Located about three hours southeast of the Twin Cities, Viroqua is the heartbeat of Wisconsin’s Vernon County. There are more than 200 certified organic farms here, not to mention the headquarters for Organic Valley. The farmer-owned dairy cooperative started in 1988; it’s now the largest organic farming co-op in North America. More than 400 Organic Valley farmers live in Wisconsin, and 110 of them are in Vernon County.
Driving to Viroqua is a terrific excuse to pick a 90-mile leg of the Great River Road, stopping at whatever piques your interest along the Mississippi. For us earlier this year, that meant Hanisch Bakery in Red Wing for old-fashioned donuts, scenic Roschen Park in Lake City to watch the geese ice skate, and the Minnesota Marine Art Museum in Winona. After stopping for a quick photo op with the World’s Largest Six-Pack in La Crosse, we continued south toward Viroqua.
Desolate roads looped through rolling hills, their shoulders staked with caution signs warning of slow-moving Amish buggies. Weathered barns dotted the hillsides and deer flitted across the pavement just meters from our bumper. It was the stuff of Norman Rockwell paintings, minus the billboards advertising firearms and pawn shops.
When we arrived in town, the first thing we noticed was the vintage marquee on the Historic Temple Theatre of Viroqua, built in 1922, followed by the large-scale murals painted on the sides of downtown buildings. Already, this town of 4,377 felt a bit different—more interesting—than neighboring Coon Valley, where we had mostly seen dive bars, antique shops, and ATVers roaring over dirt tracks.
For a small town, Viroqua has a wealth of farm-to-table businesses to explore—and where better to start than at the 26-year-old Viroqua Food Co-op? The grocery store sold a vast array of Organic Valley milk, cheese, and butter, but the locavore pride didn’t stop there. We spent an hour combing the aisles, marveling at Wisconsin-made offerings: locally grown shiitakes and giant bulbs of black garlic, seedy artisan crackers from Potter’s in Madison, lefse and elderberry jelly from Austin’s Rush Creek Farm in Ferryville, wild bergamot mead from Kickapoo Meadery in Blue River, and organic grapefruit soda from Wisco Pop!, fizzed up locally.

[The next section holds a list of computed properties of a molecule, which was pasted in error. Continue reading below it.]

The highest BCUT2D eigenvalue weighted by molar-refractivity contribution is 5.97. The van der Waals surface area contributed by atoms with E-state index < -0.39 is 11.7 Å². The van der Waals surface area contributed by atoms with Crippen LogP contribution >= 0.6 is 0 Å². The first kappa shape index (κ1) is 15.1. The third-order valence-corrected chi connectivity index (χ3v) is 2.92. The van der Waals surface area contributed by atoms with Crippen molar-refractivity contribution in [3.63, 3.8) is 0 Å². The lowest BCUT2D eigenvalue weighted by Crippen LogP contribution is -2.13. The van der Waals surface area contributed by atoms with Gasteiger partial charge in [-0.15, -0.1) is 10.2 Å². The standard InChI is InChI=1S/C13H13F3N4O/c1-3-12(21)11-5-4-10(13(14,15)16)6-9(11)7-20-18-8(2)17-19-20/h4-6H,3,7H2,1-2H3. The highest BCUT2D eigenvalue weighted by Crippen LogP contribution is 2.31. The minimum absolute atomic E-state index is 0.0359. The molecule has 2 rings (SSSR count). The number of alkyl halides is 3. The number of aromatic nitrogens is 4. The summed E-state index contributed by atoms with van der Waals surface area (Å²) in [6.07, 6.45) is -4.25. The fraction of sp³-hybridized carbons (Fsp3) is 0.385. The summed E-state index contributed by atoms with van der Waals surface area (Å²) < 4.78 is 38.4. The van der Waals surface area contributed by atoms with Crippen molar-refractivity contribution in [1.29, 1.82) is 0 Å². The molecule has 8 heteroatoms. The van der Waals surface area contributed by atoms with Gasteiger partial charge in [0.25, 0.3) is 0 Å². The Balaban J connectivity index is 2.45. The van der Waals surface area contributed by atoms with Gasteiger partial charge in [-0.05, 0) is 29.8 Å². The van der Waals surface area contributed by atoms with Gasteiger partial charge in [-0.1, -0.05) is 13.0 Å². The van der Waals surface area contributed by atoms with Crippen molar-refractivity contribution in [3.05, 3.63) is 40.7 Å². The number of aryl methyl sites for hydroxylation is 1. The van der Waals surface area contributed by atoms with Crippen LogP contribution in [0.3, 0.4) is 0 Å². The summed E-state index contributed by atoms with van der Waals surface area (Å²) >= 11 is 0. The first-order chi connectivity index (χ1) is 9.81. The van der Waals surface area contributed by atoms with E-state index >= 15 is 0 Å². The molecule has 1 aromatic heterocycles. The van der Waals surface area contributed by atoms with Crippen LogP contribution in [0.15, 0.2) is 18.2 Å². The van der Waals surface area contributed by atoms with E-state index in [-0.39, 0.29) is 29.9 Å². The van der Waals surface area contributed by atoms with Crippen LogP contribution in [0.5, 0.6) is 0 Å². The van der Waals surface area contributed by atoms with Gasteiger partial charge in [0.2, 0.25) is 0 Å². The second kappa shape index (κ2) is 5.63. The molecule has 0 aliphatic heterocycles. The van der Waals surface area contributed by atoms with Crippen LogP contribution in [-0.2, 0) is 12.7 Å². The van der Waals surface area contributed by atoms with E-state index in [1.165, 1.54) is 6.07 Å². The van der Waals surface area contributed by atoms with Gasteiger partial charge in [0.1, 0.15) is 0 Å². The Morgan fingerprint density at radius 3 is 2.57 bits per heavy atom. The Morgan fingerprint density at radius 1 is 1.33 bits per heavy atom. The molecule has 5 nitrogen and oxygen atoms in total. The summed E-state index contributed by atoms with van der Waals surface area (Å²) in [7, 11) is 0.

Then there was—heaven help us—the cheese section: a sea of coolers brimming with Dairyland cheesemakers, their smiling pictures and bios posted alongside their award-winning wheels and wedges. Affable cheesemonger Sarah Clemens was the perfect guide—deeply knowledgeable about dairy and eager to introduce us to new products. Our final haul included Wischago, a Manchego-style hard cheese made with raw cultured sheep’s milk by Hidden Springs Creamery in Westby, 10 miles down the road; and Bleu Mont bandage-wrapped cheddar from Willi Lehner, who, Clemens excitedly told us, ages his cheese in a cave he built in Blue Mounds.
All stocked up on groceries, we drove out of downtown Viroqua, hung a left past the Angus cattle at Woodhill Farms, rumbled down a dirt road with hills rising on either side, and finally up, up, up a steep drive to the isolated Airbnb we had booked for our weekend getaway. The sun was setting fast and our rental, the Tanager cabin at Driftless Creek, glowed like a magic orb in the darkening woods.
Driftless Creek is a labor of love for host Rodney Cain and his family. The Milwaukee transplants moved to Viroqua for its “unique character, beautiful landscape, and inspiring people,” purchasing a 75-acre parcel cushioned on three sides by state forest. Tainter Creek, a Class 1 trout stream, is down the hill to the east; the more challenging McGraw Creek courses to the west. In due time, the Cains plan to add more cabins to the property, as well as a network of hiking, snowshoeing, and mountain biking trails, an outdoor education center, treehouse, and sauna.
The Tanager itself was more than enough for us: a Scandinavian-modern cabin so new, it still smelled of fresh lumber. Handmade concrete counters and a glassed-in tile shower gave it a sleek, contemporary edge, while a Norwegian wood-burning stove lent an air of rustic charm. We spent our evenings reading and tinkering with a ukulele and guitar hung on the cabin wall, and rested like the dead on a plush memory foam mattress. (The cabin sleeps five total, with two in a bedroom and three in an upstairs loft.) We loved hiking the property’s trails with our dogs, our footsteps soundtracked by birds rustling in the branches and the distant mooing of cows.